Geoffrey Chaucer was born in the early 1340s (ca. 1343) to John Chaucer, a vintner and deputy to the king's butler. As a boy, he was a page to the Countess of Ulster.
Geoffrey Chaucer Death:
Geoffrey Chaucer died on October 25, 1400. Chaucer's body is buried in the Poet's Corner of Westminster Abbey. In 1555, a monument was erected to Chaucer.
Geoffrey Chaucer Marriage:
Around 1365-1366, Chaucer married Philippa Roet, the eldest daughter of Sir Paon de Roet, a Flemish knight. Philippa was also the sister of John of Gaunt's third wife, Katherine Swynford. Philippa died in 1387.
Geoffrey Chaucer Achievements:
Geoffrey Chaucer's works are often categorized in three chronological divisions: the French period (to 1372), the Italian period (1372-1385), and the English period (1387-1400).
French period: The principal work of this period is "Book of Duchess" (1369).
Italian period: Works from this period include "The House of Fame" (1379-1384), "The Parliament of Fowls" (1377-1382), "Troilus and Criseyde" (1382-1385), and "The Legend of Good Women" (1384?-1386).
Geoffrey Chaucer's Greatest Achievement: "The Canterbury Tales":
Geoffrey Chaucer wrote "The Canterbury Tales" between 1387 and 1400. It's a collection of stories about pilgrims on their way to Canterbury, although the full scope of the work seems not to have been fully realized. Some 48 hand-written manuscripts have been passed down in handwritten manuscripts, and the two tales that each of the pilgrims were supposed to tell were never completed.
Geoffrey Chaucer Professions:
Geoffrey Chaucer lived a full life: in court, in the army, and beyond. He started off as a page, but was then a valet. He served with Edward III's invading army. While he was with the army, Chaucer was taken prisoner, and ransomed. Later, in 1374, he was appointed comptroller of the customs for the Port of London. Chaucer was appointed justice of the peace for Kent; he was elected to the Parliament; and then, he was the Deputy Forster in Somerset.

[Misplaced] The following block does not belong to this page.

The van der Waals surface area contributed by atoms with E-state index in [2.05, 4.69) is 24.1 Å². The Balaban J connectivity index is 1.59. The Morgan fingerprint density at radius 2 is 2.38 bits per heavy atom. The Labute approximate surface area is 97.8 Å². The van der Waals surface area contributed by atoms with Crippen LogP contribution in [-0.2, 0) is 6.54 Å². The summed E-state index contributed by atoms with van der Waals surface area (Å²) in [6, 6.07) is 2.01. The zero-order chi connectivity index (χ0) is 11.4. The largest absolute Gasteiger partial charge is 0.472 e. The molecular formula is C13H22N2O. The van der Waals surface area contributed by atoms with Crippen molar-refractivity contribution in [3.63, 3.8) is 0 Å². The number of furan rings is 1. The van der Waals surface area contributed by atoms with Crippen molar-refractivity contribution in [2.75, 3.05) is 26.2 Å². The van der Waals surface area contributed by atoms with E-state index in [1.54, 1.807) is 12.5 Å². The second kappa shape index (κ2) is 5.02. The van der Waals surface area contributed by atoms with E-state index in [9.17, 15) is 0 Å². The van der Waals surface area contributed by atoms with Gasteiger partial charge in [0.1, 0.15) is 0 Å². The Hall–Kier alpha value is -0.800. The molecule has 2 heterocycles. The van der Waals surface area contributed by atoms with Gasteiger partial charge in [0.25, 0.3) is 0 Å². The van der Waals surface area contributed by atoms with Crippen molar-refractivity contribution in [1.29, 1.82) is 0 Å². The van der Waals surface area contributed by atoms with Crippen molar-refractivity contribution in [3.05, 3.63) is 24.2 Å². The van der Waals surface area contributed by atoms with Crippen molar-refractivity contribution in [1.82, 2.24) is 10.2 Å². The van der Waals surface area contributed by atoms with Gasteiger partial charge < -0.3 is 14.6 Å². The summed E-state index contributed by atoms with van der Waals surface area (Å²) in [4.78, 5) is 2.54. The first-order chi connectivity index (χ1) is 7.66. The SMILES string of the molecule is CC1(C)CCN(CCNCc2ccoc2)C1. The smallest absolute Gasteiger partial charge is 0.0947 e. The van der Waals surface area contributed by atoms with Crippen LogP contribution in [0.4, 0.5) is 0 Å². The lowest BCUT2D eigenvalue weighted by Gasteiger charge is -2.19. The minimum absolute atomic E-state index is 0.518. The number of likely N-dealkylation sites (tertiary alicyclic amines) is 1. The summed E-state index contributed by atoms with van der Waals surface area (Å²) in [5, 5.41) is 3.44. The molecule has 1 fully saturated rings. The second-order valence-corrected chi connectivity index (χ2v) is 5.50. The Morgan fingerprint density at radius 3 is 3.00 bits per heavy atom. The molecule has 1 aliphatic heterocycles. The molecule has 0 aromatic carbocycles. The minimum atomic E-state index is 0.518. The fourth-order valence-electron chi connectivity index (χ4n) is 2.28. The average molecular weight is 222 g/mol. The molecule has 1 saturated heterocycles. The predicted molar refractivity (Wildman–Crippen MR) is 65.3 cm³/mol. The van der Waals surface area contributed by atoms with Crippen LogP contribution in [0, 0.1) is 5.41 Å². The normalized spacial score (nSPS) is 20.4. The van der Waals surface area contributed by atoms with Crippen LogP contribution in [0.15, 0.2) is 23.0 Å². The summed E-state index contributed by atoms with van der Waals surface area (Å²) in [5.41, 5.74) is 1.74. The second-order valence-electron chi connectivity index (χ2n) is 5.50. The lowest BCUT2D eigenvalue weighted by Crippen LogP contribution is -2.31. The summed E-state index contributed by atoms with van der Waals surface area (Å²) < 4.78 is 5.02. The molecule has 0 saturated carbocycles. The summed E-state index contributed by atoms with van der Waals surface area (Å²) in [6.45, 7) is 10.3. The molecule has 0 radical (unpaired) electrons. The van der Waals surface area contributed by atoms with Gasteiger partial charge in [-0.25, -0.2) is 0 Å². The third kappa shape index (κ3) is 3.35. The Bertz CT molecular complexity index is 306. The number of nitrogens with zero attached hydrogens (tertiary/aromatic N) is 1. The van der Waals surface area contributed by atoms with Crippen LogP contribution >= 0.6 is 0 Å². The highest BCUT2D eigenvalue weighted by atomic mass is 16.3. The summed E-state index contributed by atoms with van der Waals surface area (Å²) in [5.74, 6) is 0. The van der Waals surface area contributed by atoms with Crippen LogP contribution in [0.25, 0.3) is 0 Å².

Geoffrey Chaucer Quotes from "The Canterbury Tales":
"Whanne that April with his shoures sote
The droughte of March hath perced to the rote."
"Min be the travaille, and thin be the glorie."
- "The Knight's Tale"
"Loke who that is most vertuous alway,
Prive and apert, and most entendeth ay
To do the gentil dedes that he can,
And take him for the gretest gentilman."
- "The Wife of Bath's Tale"
"Full wise is he that can himselven knowe."
- "The Monk's Tale"
Geoffrey Chaucer Quotes from "Troilus & Criseyde":
"Of harmes two the lesse is for to cheese."
- Book 2
"He helde about him alway, out of drede,
A world of folke."
- Book 3
"One eare it heard, at the other out it went."
- Book 4
"Go, little booke! go, my little tragedie!"
- Book 5
Geoffrey Chaucer Brief Biography:
(ca. 1343-1400) British writer. Geoffrey Chaucer has been called "father of English literature," and he was certainly one of the most famous writers in British literature, known for his Canterbury Tales.
With Chaucer's connections, he traveled around the world. And, with his experiences in court and in the army, he had plenty of material for some of his most well-known works.